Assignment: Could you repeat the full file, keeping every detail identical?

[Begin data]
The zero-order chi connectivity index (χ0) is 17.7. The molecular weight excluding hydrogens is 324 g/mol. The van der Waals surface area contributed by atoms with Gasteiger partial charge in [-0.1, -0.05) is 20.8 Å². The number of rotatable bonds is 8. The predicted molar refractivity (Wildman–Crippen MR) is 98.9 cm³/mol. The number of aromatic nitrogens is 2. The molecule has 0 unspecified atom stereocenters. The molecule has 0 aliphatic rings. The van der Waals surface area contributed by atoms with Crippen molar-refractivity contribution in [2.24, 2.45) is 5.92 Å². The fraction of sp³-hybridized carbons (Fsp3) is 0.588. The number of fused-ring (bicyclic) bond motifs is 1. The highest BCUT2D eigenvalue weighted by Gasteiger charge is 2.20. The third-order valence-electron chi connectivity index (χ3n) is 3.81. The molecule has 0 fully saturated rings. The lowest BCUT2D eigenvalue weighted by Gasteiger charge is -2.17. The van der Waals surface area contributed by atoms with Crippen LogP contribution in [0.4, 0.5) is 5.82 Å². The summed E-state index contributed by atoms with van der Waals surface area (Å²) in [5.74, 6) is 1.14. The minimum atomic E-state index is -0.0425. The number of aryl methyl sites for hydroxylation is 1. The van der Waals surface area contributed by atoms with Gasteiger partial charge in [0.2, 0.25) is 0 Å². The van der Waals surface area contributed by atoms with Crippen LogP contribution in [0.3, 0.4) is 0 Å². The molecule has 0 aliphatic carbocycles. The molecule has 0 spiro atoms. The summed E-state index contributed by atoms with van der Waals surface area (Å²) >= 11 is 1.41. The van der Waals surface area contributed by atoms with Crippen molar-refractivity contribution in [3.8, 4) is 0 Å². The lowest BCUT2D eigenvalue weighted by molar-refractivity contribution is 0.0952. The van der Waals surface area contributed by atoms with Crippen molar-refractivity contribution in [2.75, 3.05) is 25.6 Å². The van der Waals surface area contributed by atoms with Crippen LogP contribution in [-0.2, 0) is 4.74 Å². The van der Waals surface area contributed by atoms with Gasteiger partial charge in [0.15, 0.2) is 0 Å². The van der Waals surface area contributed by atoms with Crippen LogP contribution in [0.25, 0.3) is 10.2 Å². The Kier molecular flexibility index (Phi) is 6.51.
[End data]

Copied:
The zero-order chi connectivity index (χ0) is 17.7. The molecular weight excluding hydrogens is 324 g/mol. The van der Waals surface area contributed by atoms with Gasteiger partial charge in [-0.1, -0.05) is 20.8 Å². The number of rotatable bonds is 8. The predicted molar refractivity (Wildman–Crippen MR) is 98.9 cm³/mol. The number of aromatic nitrogens is 2. The molecule has 0 unspecified atom stereocenters. The molecule has 0 aliphatic rings. The van der Waals surface area contributed by atoms with Crippen molar-refractivity contribution in [2.24, 2.45) is 5.92 Å². The fraction of sp³-hybridized carbons (Fsp3) is 0.588. The number of fused-ring (bicyclic) bond motifs is 1. The highest BCUT2D eigenvalue weighted by Gasteiger charge is 2.20. The third-order valence-electron chi connectivity index (χ3n) is 3.81. The molecule has 0 fully saturated rings. The lowest BCUT2D eigenvalue weighted by Gasteiger charge is -2.17. The van der Waals surface area contributed by atoms with Crippen LogP contribution in [0.4, 0.5) is 5.82 Å². The summed E-state index contributed by atoms with van der Waals surface area (Å²) in [5.74, 6) is 1.14. The minimum atomic E-state index is -0.0425. The number of aryl methyl sites for hydroxylation is 1. The van der Waals surface area contributed by atoms with Gasteiger partial charge in [0.2, 0.25) is 0 Å². The van der Waals surface area contributed by atoms with Crippen LogP contribution in [0.3, 0.4) is 0 Å². The molecule has 0 aliphatic carbocycles. The molecule has 0 spiro atoms. The summed E-state index contributed by atoms with van der Waals surface area (Å²) >= 11 is 1.41. The van der Waals surface area contributed by atoms with Crippen molar-refractivity contribution in [3.8, 4) is 0 Å². The lowest BCUT2D eigenvalue weighted by molar-refractivity contribution is 0.0952. The van der Waals surface area contributed by atoms with Crippen molar-refractivity contribution in [2.75, 3.05) is 25.6 Å². The van der Waals surface area contributed by atoms with Crippen LogP contribution in [-0.2, 0) is 4.74 Å². The van der Waals surface area contributed by atoms with Gasteiger partial charge in [0.15, 0.2) is 0 Å². The van der Waals surface area contributed by atoms with Crippen LogP contribution in [0.25, 0.3) is 10.2 Å². The Kier molecular flexibility index (Phi) is 6.51.